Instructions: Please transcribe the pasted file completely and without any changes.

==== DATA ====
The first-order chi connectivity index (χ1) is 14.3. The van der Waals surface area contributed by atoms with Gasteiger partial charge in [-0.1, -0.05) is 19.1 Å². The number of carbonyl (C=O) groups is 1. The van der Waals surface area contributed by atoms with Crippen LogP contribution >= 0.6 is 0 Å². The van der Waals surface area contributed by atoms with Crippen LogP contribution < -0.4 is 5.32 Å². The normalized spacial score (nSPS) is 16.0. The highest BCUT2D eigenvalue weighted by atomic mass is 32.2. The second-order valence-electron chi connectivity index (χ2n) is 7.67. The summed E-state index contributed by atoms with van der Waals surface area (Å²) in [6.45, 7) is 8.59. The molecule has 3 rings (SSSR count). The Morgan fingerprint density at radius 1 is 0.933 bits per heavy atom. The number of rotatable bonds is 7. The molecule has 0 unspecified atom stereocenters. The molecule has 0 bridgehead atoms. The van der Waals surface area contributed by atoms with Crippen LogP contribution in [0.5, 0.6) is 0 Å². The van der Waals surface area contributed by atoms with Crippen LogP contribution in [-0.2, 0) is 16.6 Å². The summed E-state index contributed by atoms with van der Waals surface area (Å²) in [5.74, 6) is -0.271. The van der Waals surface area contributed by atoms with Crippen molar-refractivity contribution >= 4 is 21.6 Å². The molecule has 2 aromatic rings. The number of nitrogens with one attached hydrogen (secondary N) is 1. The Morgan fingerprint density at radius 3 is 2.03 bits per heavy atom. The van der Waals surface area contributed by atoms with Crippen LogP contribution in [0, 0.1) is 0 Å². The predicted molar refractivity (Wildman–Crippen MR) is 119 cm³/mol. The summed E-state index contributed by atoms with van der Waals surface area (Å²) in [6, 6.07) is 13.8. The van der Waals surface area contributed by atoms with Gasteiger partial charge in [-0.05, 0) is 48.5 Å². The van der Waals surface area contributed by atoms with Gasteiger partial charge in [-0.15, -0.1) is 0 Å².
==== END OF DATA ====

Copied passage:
The first-order chi connectivity index (χ1) is 14.3. The van der Waals surface area contributed by atoms with Gasteiger partial charge in [-0.1, -0.05) is 19.1 Å². The number of carbonyl (C=O) groups is 1. The van der Waals surface area contributed by atoms with Crippen LogP contribution >= 0.6 is 0 Å². The van der Waals surface area contributed by atoms with Crippen LogP contribution < -0.4 is 5.32 Å². The normalized spacial score (nSPS) is 16.0. The highest BCUT2D eigenvalue weighted by atomic mass is 32.2. The second-order valence-electron chi connectivity index (χ2n) is 7.67. The summed E-state index contributed by atoms with van der Waals surface area (Å²) in [6.45, 7) is 8.59. The molecule has 3 rings (SSSR count). The Morgan fingerprint density at radius 1 is 0.933 bits per heavy atom. The number of rotatable bonds is 7. The molecule has 0 unspecified atom stereocenters. The molecule has 0 bridgehead atoms. The van der Waals surface area contributed by atoms with Crippen LogP contribution in [0.5, 0.6) is 0 Å². The van der Waals surface area contributed by atoms with Crippen LogP contribution in [-0.2, 0) is 16.6 Å². The summed E-state index contributed by atoms with van der Waals surface area (Å²) in [5.74, 6) is -0.271. The van der Waals surface area contributed by atoms with Crippen molar-refractivity contribution >= 4 is 21.6 Å². The molecule has 2 aromatic rings. The number of nitrogens with one attached hydrogen (secondary N) is 1. The Morgan fingerprint density at radius 3 is 2.03 bits per heavy atom. The van der Waals surface area contributed by atoms with Crippen LogP contribution in [0, 0.1) is 0 Å². The predicted molar refractivity (Wildman–Crippen MR) is 119 cm³/mol. The summed E-state index contributed by atoms with van der Waals surface area (Å²) in [6, 6.07) is 13.8. The van der Waals surface area contributed by atoms with Gasteiger partial charge in [-0.05, 0) is 48.5 Å². The van der Waals surface area contributed by atoms with Gasteiger partial charge in [-0.15, -0.1) is 0 Å².